The challenges women face when it comes to retirement are well-documented: They earn less than men, spend more years out of the workforce providing family care, and they live longer.
As a result, experts note, women often need help to invest well and overcome these long-term challenges.
It thus behooves employers to offer a better quality 401(k), a plan that helps women get the guidance they need to meet those challenges with confidence.
AARP, Ad Council Team Up to Boost Women’s Retirement Savings
By John Waggoner
Women are 80 percent more likely to live in poverty in retirement than men. To combat this savings shortfall, AARP and the Ad Council have launched the “We Say Save It” campaign to help women save more for retirement.
The campaign name has another meaning. It encourages women to say “Save it” to those who offer old-fashioned (and incorrect) information, such as “Women aren’t good with money.” “That false narrative does not line up with the strength women show every day,” says Mary Liz Burns, communications strategies director at AARP. “Whether it be juggling family and finances during the pandemic or taking on new challenges, women always find a way to rise to the occasion. Now is the time to focus on their financial futures, and we’re here with resources and support along their journey.”
Women and retirement
Poverty hits women in retirement harder than men. For example, the average Social Security benefit is a modest $1,555 a month. Among retirees who draw Social Security benefits, 42 percent of women get more than 50 percent of their income from Social Security, compared with 37 percent of men. Fifteen percent of women rely on Social Security for 90 percent of their income, compared with 12 percent for men.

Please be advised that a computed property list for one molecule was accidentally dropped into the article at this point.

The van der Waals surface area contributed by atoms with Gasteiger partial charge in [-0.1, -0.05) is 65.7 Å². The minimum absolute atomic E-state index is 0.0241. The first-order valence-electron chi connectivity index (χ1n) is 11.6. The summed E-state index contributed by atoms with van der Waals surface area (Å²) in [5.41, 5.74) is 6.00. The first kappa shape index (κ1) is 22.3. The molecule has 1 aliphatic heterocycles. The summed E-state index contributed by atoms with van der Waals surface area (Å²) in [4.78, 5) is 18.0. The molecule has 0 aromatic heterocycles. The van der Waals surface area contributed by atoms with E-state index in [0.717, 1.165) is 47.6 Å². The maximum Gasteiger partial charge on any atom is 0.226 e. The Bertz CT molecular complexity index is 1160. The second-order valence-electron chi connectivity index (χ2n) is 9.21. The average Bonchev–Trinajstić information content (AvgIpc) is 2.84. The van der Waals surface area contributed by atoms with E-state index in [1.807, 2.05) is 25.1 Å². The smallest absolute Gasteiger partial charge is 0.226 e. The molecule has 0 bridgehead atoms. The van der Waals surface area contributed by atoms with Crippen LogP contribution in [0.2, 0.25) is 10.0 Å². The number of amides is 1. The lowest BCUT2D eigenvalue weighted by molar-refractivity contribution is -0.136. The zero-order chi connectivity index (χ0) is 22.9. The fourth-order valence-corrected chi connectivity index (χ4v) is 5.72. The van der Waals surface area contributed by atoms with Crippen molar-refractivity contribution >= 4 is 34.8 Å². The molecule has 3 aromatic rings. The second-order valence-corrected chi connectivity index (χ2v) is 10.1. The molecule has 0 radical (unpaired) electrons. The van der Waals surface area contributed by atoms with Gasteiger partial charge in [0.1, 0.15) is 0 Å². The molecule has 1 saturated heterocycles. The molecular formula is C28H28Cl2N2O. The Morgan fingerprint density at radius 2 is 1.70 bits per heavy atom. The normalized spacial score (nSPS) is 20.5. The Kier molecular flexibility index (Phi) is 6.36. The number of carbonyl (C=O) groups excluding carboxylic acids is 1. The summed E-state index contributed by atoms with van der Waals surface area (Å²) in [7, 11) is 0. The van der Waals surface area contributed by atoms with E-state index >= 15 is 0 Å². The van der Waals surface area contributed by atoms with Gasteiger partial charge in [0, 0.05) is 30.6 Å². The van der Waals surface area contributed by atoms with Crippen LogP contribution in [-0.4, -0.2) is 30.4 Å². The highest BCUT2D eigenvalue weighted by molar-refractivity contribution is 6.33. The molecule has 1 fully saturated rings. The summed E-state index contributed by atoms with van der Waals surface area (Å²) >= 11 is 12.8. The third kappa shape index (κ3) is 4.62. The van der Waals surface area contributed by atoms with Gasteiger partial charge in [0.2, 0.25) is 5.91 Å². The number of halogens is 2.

The pandemic has only made things worse. Women are more likely to say that their financial situation is worse than it was a year ago, and with good reason. More than 1 in 5 women (22 percent) prematurely dipped into their retirement savings or stopped contributing altogether since the COVID-19 pandemic began, jeopardizing their retirement security.
And although 86 percent of women say that achieving financial security in retirement is very important to them, just 33 percent think they are very likely to do so.
One reason women are struggling with retirement is that they tend to earn less than their male counterparts. But another reason is that women have long been given antiquated advice about money, says Michelle Hillman, chief campaign development officer at the Ad Council. “This latest iteration of the Saving for Retirement campaign focuses on shutting down negative and false stigmas related to women and money, with the goal of urging women to take action and utilize the helpful resources offered on WeSaySaveIt.org, to better prepare for their retirement.”
Originally published by AARP on Nov. 1, 2021